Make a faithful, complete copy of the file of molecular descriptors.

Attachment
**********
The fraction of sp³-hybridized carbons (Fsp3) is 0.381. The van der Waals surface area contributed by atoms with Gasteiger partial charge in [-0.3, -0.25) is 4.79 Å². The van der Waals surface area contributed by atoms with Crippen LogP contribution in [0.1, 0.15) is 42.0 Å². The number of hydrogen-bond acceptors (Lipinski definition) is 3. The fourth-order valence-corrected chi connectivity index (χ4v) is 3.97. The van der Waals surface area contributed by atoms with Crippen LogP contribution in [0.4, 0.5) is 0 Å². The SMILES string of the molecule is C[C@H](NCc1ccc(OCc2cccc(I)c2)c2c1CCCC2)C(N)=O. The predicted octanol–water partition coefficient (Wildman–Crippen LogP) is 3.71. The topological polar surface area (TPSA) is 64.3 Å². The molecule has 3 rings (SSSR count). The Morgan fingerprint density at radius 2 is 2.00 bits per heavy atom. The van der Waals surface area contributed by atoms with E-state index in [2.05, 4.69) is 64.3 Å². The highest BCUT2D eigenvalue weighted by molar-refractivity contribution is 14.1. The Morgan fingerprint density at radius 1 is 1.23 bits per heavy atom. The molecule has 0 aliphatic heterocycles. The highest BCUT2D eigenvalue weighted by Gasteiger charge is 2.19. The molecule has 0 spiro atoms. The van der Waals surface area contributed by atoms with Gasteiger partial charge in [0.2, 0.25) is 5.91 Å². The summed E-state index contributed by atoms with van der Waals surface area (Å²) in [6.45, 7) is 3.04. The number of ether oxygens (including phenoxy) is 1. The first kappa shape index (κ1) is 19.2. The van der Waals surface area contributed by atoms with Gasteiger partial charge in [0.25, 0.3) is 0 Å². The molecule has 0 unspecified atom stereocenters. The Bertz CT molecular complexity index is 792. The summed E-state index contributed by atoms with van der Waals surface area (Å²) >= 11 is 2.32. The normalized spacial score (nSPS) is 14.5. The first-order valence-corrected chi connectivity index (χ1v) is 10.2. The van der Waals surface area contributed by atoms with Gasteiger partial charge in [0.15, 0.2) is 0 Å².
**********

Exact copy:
The fraction of sp³-hybridized carbons (Fsp3) is 0.381. The van der Waals surface area contributed by atoms with Gasteiger partial charge in [-0.3, -0.25) is 4.79 Å². The van der Waals surface area contributed by atoms with Crippen LogP contribution in [0.1, 0.15) is 42.0 Å². The number of hydrogen-bond acceptors (Lipinski definition) is 3. The fourth-order valence-corrected chi connectivity index (χ4v) is 3.97. The van der Waals surface area contributed by atoms with Crippen LogP contribution in [0.4, 0.5) is 0 Å². The SMILES string of the molecule is C[C@H](NCc1ccc(OCc2cccc(I)c2)c2c1CCCC2)C(N)=O. The predicted octanol–water partition coefficient (Wildman–Crippen LogP) is 3.71. The topological polar surface area (TPSA) is 64.3 Å². The molecule has 3 rings (SSSR count). The Morgan fingerprint density at radius 2 is 2.00 bits per heavy atom. The van der Waals surface area contributed by atoms with E-state index in [2.05, 4.69) is 64.3 Å². The highest BCUT2D eigenvalue weighted by molar-refractivity contribution is 14.1. The Morgan fingerprint density at radius 1 is 1.23 bits per heavy atom. The molecule has 0 aliphatic heterocycles. The highest BCUT2D eigenvalue weighted by Gasteiger charge is 2.19. The molecule has 0 spiro atoms. The van der Waals surface area contributed by atoms with Gasteiger partial charge in [0.2, 0.25) is 5.91 Å². The summed E-state index contributed by atoms with van der Waals surface area (Å²) in [6.45, 7) is 3.04. The number of ether oxygens (including phenoxy) is 1. The first kappa shape index (κ1) is 19.2. The van der Waals surface area contributed by atoms with Gasteiger partial charge in [0.25, 0.3) is 0 Å². The molecule has 0 unspecified atom stereocenters. The Bertz CT molecular complexity index is 792. The summed E-state index contributed by atoms with van der Waals surface area (Å²) >= 11 is 2.32. The normalized spacial score (nSPS) is 14.5. The first-order valence-corrected chi connectivity index (χ1v) is 10.2. The van der Waals surface area contributed by atoms with Gasteiger partial charge in [0.15, 0.2) is 0 Å².